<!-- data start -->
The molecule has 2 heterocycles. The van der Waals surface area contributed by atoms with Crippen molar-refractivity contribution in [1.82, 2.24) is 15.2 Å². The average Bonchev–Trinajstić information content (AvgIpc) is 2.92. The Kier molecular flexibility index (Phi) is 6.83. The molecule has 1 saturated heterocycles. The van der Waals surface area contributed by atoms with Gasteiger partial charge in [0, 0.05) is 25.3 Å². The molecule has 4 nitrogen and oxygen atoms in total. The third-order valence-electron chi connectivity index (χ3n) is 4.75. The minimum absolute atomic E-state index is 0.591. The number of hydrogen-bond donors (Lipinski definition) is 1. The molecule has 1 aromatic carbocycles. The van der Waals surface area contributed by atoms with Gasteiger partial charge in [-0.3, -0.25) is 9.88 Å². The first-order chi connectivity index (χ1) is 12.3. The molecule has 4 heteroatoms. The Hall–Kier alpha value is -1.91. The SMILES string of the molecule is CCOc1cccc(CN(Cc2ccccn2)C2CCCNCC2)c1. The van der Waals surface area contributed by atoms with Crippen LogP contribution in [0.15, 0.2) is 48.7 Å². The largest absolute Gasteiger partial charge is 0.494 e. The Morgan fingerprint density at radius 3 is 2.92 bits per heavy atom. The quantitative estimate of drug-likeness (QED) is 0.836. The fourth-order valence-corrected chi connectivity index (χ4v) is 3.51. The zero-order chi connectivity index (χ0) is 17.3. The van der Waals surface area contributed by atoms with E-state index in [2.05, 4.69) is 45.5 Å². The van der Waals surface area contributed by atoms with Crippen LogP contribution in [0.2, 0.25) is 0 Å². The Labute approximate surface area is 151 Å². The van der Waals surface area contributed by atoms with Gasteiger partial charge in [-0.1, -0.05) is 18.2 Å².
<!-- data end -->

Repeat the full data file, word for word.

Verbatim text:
The molecule has 2 heterocycles. The van der Waals surface area contributed by atoms with Crippen molar-refractivity contribution in [1.82, 2.24) is 15.2 Å². The average Bonchev–Trinajstić information content (AvgIpc) is 2.92. The Kier molecular flexibility index (Phi) is 6.83. The molecule has 1 saturated heterocycles. The van der Waals surface area contributed by atoms with Gasteiger partial charge in [0, 0.05) is 25.3 Å². The molecule has 4 nitrogen and oxygen atoms in total. The third-order valence-electron chi connectivity index (χ3n) is 4.75. The minimum absolute atomic E-state index is 0.591. The number of hydrogen-bond donors (Lipinski definition) is 1. The molecule has 1 aromatic carbocycles. The van der Waals surface area contributed by atoms with Gasteiger partial charge in [-0.3, -0.25) is 9.88 Å². The first-order chi connectivity index (χ1) is 12.3. The molecule has 4 heteroatoms. The Hall–Kier alpha value is -1.91. The SMILES string of the molecule is CCOc1cccc(CN(Cc2ccccn2)C2CCCNCC2)c1. The van der Waals surface area contributed by atoms with Crippen LogP contribution in [0.15, 0.2) is 48.7 Å². The largest absolute Gasteiger partial charge is 0.494 e. The Morgan fingerprint density at radius 3 is 2.92 bits per heavy atom. The quantitative estimate of drug-likeness (QED) is 0.836. The fourth-order valence-corrected chi connectivity index (χ4v) is 3.51. The zero-order chi connectivity index (χ0) is 17.3. The van der Waals surface area contributed by atoms with E-state index in [2.05, 4.69) is 45.5 Å². The van der Waals surface area contributed by atoms with Crippen LogP contribution in [0.2, 0.25) is 0 Å². The Labute approximate surface area is 151 Å². The van der Waals surface area contributed by atoms with Gasteiger partial charge in [-0.1, -0.05) is 18.2 Å².